Him: Mum, how about I show you a Warhammer battle report?
Me: How about you bring home an A for something first?
Him: How about I give you two hats?
Warhammer 40K. It’s a recent hobby our boy has plunged into headfirst. He’s been enjoying everything about it. The real-time “battles”. The lore around each unit. Making and painstakingly painting each troop.
For people who don’t know a thing about Warhammer 40K, it’s ok. I had no clue before I started as well.
It’s a tabletop game — kind of like RISK, only more complicated and demanding. You throw dice to wound or repel an attack. And the army with the most points at the end of 4 to 6 turns wins the battle.
In this grim darkness of the far future, there is only war. From sticks and stones, ants and Pokémon, our son’s interest has now evolved to blood, guts and gore.
I was hoping to harness his interest in the new game to encourage him to get better grades at school. In my mind, I thought it was a brilliant idea. Pure genius. I’d agree to watch 40-minute long battle reports to celebrate every A he brought home.
We always believed our son to be an average student. He has vast general knowledge, but none of that translated into brilliant marks. I thought at best he’d apply himself and get Bs and I’d be safe.
That was until:
Him: Guess what. I got an A for my geography test.
Me: Oh no…
Him: Yep. You now have to watch a Warhammer battle report with me.
It was an ordinary day. I asked our boy about school expecting the usual “It was fine”. But on 21 October 2020, my life changed. I could tell he was in a good mood by the huge grin he had on his face as he came through the door.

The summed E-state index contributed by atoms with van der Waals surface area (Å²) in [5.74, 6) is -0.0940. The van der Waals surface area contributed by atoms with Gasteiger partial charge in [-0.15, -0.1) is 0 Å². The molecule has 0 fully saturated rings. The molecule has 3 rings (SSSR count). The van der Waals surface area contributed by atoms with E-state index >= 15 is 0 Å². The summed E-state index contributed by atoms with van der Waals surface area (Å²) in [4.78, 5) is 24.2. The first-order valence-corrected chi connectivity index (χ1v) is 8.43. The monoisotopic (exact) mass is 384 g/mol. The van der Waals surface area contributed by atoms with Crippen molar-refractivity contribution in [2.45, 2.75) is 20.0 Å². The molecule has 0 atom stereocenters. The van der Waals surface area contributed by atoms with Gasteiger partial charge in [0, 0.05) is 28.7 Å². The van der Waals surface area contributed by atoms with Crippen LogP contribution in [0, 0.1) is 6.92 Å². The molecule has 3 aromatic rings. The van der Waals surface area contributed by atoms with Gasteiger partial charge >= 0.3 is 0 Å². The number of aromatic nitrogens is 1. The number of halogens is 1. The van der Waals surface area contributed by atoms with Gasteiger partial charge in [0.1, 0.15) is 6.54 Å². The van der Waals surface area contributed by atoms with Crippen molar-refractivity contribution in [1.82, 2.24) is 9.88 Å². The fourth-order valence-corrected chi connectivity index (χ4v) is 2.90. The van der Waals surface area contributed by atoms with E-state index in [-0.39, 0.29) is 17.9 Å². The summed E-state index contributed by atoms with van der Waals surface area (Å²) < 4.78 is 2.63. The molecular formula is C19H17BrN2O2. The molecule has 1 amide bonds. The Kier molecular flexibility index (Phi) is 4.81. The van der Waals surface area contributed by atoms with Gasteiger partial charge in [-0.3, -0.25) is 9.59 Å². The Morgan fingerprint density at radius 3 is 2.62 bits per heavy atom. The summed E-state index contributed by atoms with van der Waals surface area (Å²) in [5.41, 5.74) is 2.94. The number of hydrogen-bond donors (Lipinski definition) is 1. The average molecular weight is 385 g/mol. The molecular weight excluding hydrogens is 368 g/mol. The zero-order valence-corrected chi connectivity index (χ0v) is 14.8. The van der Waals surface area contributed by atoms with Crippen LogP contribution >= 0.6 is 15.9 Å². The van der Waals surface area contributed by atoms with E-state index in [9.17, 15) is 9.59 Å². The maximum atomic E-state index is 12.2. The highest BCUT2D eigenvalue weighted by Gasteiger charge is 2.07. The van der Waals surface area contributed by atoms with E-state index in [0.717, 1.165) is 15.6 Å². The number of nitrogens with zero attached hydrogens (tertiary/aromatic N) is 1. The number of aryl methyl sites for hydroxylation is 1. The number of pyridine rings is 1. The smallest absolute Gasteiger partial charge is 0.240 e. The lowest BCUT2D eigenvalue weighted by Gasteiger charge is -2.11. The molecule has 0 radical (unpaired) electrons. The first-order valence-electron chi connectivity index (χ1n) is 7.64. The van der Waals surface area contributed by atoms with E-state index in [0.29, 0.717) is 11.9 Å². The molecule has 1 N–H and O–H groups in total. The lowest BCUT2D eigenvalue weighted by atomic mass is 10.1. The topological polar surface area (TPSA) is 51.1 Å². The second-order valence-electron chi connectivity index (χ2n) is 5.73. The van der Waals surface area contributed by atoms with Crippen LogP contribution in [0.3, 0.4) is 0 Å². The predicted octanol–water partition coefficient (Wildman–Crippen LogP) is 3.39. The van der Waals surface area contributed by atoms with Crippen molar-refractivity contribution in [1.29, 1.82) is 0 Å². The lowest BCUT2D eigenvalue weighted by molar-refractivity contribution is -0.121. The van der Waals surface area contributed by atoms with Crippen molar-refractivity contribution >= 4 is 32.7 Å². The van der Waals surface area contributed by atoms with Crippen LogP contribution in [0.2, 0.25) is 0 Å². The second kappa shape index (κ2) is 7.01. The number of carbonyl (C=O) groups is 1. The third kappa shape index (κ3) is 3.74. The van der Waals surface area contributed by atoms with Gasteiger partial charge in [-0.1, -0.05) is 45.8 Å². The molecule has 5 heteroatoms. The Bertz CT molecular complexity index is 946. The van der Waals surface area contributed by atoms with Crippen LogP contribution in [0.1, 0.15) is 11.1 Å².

He showed me the test result. And that was that. I had to sit through a battle report, because I was an idiot and promised him I’d do so.
Him: You’re getting into this aren’t you?
Me: Son, I am watching this because I love you. If there ever comes a time you doubt my love for you, I hope you remember this moment.
Him: Awww. Thanks mum.
So that’s how it started. Our son’s first A. In a geography test. I was now hoping it was a lucky break. But no. A few weeks later:
Me: How was your day at school?
Him: I had a great day! Not a meh day. A great day.
Him: Yep. I got an A-plus for my Religious Studies assessment.
Me: Oh no…
Him: Yep. So we’re watching another battle report. 5:30pm today ok for you?
I guess it had to be. So I sat through another 40 minutes of surprisingly nice guys, rolling dice and blasting troops off various terrain. One player even made pew-pew noises as he advanced. It made me smile.
Just between you, me and the internet, the actual battle wasn’t too bad either.
Then he came home with his school report. For the first time in our lives, his father and I saw three As sprinkled through a sea of Bs and a couple of Cs.
We were proud of him. But my heart sank at the same time. Me and my stupid promises. Our boy gave me a grin that stretched across the room.
These days he is more strategic about the games he shows me. He knows how hard he has to work for As and doesn’t want to waste it on ordinary battle reports.
He showed me a recent battle report between the Adeptus Mechanicus and the forces of Chaos. It was a nail biter with the Adeptus Mechanicus just hanging on until the end of the turns. It wasn’t as dull as I anticipated, even though I’ve yet to understand the rules of the game.
Our boy asked recently about my favourite faction.
Easy. It would have to be the battle nuns, the Adepta Sororitas. They look so bad-ass. And they have a giant tank organ. Imagine a gigantic cathedral organ barrelling over your enemies. So cool.
“Mum, they’re a faction that’s a little difficult to play when you’re just starting out.”
“Doesn’t matter. I’ll learn.”